i do chronicles1

When I wrote 10 Years of Wonderful and asked you at the end of the post whether a few marriage posts here and there might be something you’d like to see, most of you said yes, although a few of you were worried about my trying to write a step-by-by prescription for matrimony.

But I hope I can put your mind at ease by assuring you that I never intended to do anything of the sort. Every lasting marriage is so diverse in the things that make it work that prescribing anything more than the most general of guidelines would be pointless.

And yet.

Even if you never use anything specific from my ideas, I hope they will at least encourage you to examine your own marriage (or, if you’re not married yet, what you desire for your future marriage) for ways that you can improve or add a little bit of something extra. Also, please don’t ever think that I think I’ve got everything figured out. Because I don’t. And I hope that y’all will give me lots of feedback because I’m eager to learn how to do this whole marriage thing better too.

And so, I’m starting a series called The “I Do” Chronicles. I chose the name, not only because it’s a recognizable phrase associated with matrimony but because I want this to be a positive series that focuses on simple, affirming ways to improve your marriage, rather than a list of “Don’ts”  to avoid.

I don’t know about you, but every time I watch a movie where one person tells the other over the phone that they love them, and then the other person doesn’t reciprocate, I want to holler, “SAY IT BACK!” at the screen.

It bothers me even more when a husband and wife sign off with just a “Bye.” I know this may not be a big deal for some, but one thing that Shaun and I have done since the beginning is to always, always say, “I love you,” when we: leave to go somewhere, hang up the phone, or go to bed at night.

Earth-shattering? Hardly.

Unnecessarily sappy? Some might think so.

Especially when your text messages look like this:

love you

The thing is, neither one of us is a particularly sappy sort. I think we could both easily lapse into the habit of simply walking out the door and tossing a, “See you at dinner,” over our shoulders.

And so we’ve chosen a habit that combats our natural anti-sappiness instead.

Because, as that text above illustrates, there are no guarantees that we will see each other again after we walk out that door.

If you’re wondering why I said, “Don’t die, or I’ll never forgive you!” I posted a little more about that on Facebook and IG the other day.

Fullscreen capture 2252014 103642 AM-001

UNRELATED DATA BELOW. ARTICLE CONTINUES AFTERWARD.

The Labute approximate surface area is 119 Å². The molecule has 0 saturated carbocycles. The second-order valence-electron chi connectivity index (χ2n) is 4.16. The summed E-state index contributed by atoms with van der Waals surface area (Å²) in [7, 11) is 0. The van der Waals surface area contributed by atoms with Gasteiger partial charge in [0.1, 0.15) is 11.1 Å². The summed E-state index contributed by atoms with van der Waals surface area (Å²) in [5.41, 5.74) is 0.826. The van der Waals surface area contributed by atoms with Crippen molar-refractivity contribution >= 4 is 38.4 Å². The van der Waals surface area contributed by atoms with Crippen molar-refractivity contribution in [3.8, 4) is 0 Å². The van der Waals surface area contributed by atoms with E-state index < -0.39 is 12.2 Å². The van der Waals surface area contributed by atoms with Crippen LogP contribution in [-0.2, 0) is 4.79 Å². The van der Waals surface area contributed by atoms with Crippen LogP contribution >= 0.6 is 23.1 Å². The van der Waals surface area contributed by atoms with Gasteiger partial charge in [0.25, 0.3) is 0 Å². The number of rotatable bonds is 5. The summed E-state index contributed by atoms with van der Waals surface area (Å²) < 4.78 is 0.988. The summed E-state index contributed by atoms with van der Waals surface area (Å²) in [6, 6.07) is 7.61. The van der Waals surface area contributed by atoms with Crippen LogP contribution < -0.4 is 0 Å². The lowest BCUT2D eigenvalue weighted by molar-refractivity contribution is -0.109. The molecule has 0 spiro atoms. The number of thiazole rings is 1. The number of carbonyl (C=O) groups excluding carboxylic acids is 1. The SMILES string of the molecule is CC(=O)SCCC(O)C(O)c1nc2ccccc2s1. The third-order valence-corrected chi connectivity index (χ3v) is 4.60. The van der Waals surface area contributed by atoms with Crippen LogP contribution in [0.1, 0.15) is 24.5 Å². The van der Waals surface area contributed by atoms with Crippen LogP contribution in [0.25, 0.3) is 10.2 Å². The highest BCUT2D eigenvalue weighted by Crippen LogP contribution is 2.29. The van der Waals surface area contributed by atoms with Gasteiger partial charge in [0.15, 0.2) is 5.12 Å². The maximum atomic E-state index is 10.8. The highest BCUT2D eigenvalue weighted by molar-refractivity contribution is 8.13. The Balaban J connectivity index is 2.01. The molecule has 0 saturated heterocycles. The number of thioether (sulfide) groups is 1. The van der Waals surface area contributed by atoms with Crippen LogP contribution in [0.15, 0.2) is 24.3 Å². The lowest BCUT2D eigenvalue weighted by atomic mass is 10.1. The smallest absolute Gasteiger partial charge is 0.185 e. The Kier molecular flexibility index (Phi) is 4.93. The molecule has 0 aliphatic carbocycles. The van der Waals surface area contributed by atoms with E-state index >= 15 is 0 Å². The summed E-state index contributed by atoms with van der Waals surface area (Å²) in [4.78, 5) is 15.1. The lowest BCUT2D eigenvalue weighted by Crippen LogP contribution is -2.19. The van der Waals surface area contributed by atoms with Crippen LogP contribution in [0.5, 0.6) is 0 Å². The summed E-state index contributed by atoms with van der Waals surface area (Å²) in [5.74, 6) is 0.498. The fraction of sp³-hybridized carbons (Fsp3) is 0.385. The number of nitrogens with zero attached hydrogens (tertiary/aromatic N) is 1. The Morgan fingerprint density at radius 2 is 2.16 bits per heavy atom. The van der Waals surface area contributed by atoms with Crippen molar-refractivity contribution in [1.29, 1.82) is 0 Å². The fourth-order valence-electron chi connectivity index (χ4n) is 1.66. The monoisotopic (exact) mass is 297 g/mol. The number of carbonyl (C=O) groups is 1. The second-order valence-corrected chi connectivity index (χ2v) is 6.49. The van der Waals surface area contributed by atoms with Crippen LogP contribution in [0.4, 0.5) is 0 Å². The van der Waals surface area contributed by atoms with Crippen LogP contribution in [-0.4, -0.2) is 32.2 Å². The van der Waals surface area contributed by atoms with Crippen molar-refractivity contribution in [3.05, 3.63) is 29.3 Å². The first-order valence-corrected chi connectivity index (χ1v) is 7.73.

I know it’s kind of hard to read, but it basically says that, as my husband’s plane was taking off for his work trip on Sunday, they realized that a wheel (on the side he was sitting on in the exit row ) wasn’t turning, which could have resulted in a crash on the runway with full fuel tanks.

My heart rate still gets a little jumpy at the thought of what could have happened, and I am so grateful that God was gracious enough to allow them to catch the problem before anything happened.

But y’all. I could have lost my husband that day. And can I tell you just how sad it would have made me to realize that my last words to him had been anything other than an assurance of my love? Also, if I lost him, and we hadn’t made a habit of writing texts like, “Can you please boil water for the spaghetti? Love you!” and “Don’t forget to go to the bank. Love you!” I wouldn’t have those to look back on when I needed a reminder.

Without them, would I be any less sure of his love? Probably not. But I find that, when he affirms what I already know, at least in this area, I don’t mind at all. It feels far from redundant or rote. I can’t tell you how many times I’ve been in the midst of a frustrating moment of being pulled in five different directions, and a run-of-the-mill text from Shaun comes through. Something like, “Won’t be home til 7.” I glance at it and go back to changing a diaper, disappointed that he’ll be home late but distracted by the task at hand. And then, my phone beeps again, and this time it says, “Love you.”

I smile every time. Every single time. Even though I expect it. Even though it’s a ritual. Even though it should be old by now.


It’s very hard to say the words, “I love you,” and stay irritated at someone. It’s an audible reminder of the truth. You’re driving me crazy right now, but I love you. You’ve just hurt my feelings, but I love you. I completely disagree with how you did that, but I. love. you.

Not because I feel it right now. But because I chose you. God gave me you.

love covers sins

(If you’d like to print out this simple reminder, simply right click and save it to your computer, then print it; it’s already scaled to an 8X10 size)

1 Corinthians 13:5 says that love “ is not easily angered, it keeps no record of wrongs.” And I find this to be especially true when I’m declaring that love in speech and writing.